Our Mr. Ceaser has the first great article on how to compare our two presidential nominees. One specializes in MAKING MONEY, the other in INTELLECTUAL DISPLAYS.

I especailly like Jim beginning with what Romney and Obama share in common: No military service, exemplary family life, admirable personal discipline, and the capacity for mature decisiveness in a crisis. We can suspend our partisanship enough to admit they’re both good men. We can add that we would trust each of them more with said military service. Neither, we can say, is distinguished by being a man of honor. Obama was raised an intellectual, and Mitt an oligarch elevated by his faithful practice of his religion.

Mitt, in other words, is the middle-class yet really rich and still religiously moral American so carefully and ambivalently analyzed by Tocqueville, one clearly prepared for self-government and political liberty. Intellectuals without business experience, Tocqueville goes on, get too caught up in excessively vague or promiscuously egalitarian general ideas they end up sacrificing facing up to the tough choices of the present by being caught up in images our of our indefinite perfectibiliity.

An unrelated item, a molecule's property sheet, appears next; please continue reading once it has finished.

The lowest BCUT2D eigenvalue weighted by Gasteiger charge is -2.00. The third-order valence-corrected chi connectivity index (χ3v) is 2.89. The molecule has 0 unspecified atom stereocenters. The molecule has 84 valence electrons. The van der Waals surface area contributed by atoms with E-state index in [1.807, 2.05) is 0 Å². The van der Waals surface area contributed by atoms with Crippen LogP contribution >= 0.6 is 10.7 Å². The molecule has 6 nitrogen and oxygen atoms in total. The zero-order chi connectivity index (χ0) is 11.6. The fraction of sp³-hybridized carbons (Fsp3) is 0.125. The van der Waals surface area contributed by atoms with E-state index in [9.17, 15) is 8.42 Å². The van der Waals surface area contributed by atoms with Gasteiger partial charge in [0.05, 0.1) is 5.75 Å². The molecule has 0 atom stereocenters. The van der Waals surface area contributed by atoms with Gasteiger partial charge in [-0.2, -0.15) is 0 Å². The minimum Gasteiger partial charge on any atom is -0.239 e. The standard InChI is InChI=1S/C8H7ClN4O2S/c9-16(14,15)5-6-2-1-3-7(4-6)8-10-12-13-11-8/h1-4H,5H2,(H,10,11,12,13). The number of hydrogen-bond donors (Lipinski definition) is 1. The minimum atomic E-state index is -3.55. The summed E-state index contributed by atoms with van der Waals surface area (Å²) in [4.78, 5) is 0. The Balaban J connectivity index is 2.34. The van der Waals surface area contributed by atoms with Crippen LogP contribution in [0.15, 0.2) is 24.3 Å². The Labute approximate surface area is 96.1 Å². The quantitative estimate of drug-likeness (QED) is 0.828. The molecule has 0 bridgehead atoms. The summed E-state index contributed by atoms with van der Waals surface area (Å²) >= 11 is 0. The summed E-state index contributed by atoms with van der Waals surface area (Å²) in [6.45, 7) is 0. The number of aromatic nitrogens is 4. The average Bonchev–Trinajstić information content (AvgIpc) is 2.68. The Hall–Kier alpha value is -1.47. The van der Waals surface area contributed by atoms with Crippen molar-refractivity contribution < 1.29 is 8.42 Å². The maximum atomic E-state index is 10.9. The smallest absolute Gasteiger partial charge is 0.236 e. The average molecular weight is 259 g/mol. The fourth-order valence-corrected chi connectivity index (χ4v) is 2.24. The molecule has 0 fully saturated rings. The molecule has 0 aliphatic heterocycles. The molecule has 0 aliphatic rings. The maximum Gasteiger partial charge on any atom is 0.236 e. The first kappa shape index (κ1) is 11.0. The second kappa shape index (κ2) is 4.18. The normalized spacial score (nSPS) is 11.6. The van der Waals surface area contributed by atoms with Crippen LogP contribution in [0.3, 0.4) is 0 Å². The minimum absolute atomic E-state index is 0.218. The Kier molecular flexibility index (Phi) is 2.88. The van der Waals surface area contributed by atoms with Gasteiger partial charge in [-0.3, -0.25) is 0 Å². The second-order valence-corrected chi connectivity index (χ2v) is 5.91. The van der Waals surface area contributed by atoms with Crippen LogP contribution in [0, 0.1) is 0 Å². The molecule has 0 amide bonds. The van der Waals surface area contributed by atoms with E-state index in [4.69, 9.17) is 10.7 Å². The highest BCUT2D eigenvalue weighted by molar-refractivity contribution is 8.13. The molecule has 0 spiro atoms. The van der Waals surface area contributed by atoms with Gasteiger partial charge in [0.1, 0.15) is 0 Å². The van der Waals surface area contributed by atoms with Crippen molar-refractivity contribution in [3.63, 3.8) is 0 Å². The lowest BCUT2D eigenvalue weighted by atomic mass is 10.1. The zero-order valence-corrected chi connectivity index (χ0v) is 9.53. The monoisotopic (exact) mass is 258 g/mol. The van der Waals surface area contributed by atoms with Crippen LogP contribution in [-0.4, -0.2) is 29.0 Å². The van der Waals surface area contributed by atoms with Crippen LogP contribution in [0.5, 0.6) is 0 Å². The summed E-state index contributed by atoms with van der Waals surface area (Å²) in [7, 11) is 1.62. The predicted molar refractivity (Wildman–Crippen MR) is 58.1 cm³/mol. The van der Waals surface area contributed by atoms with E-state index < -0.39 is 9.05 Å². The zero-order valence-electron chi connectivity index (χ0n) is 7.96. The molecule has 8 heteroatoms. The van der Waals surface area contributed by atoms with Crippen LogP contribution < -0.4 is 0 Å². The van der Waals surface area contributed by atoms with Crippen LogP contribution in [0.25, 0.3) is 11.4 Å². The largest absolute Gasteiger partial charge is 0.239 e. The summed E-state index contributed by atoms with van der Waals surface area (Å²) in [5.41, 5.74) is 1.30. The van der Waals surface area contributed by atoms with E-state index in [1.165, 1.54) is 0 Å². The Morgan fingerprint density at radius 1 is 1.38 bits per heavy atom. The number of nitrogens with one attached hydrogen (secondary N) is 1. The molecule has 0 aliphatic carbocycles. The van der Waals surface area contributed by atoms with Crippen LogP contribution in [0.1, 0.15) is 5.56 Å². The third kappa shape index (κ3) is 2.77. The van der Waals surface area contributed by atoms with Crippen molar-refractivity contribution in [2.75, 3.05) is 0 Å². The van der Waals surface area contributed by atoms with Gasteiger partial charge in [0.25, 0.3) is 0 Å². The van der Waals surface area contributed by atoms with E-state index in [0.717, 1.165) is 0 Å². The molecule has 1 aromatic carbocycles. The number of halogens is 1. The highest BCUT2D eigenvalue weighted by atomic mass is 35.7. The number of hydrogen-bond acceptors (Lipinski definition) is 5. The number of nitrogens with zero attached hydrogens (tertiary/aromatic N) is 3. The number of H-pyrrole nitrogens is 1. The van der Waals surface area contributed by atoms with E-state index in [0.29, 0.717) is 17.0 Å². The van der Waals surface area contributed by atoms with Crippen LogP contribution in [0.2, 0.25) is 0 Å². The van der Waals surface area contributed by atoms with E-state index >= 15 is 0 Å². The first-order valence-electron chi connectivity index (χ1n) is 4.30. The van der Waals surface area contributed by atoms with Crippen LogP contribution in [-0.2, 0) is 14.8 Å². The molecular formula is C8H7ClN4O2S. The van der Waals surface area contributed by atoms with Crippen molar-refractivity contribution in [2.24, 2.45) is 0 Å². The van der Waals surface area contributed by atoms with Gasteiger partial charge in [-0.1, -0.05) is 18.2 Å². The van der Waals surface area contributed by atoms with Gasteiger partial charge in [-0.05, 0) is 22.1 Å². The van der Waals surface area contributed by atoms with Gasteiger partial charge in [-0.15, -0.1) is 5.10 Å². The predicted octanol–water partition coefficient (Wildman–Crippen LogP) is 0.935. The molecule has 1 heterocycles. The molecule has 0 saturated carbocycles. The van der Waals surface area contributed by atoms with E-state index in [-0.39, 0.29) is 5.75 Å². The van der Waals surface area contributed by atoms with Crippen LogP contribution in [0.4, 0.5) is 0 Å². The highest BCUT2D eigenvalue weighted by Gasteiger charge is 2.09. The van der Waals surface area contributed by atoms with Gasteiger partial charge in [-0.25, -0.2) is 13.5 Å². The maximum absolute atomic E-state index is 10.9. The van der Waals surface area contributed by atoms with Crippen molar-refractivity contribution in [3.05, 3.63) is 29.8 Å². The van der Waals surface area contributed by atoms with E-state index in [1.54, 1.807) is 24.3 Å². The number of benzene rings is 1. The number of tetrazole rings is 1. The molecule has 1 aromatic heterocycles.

One advantage of Jim’s comparison that impresses me is that it will keep conservatives from expecting too much—or the wrong stuff—from Romney. A highly competent managerial oligarchic democrat is just not likely to have the intellectual depth of a Lincoln or a Coolidge. But it might be overdramatizing our so-called crisis of debt and entitlements and such to think we need that kind of foundational depth at the helm right now. And Romney reticent but real display of faith in his works suggests that he will govern with real principle when it counts.

Meanwhile, here are my big thoughts on David Brooks on educational assessment.

One of my thoughts, not surprisingly, is that even or especially future business leaders get a lot more value to themselves as thinkers and writers if they delay their study of business to graduate school.

It would have been better, finally, if Mitt had been more moved by real books as an undergraduate.

Articles by Peter Lawler

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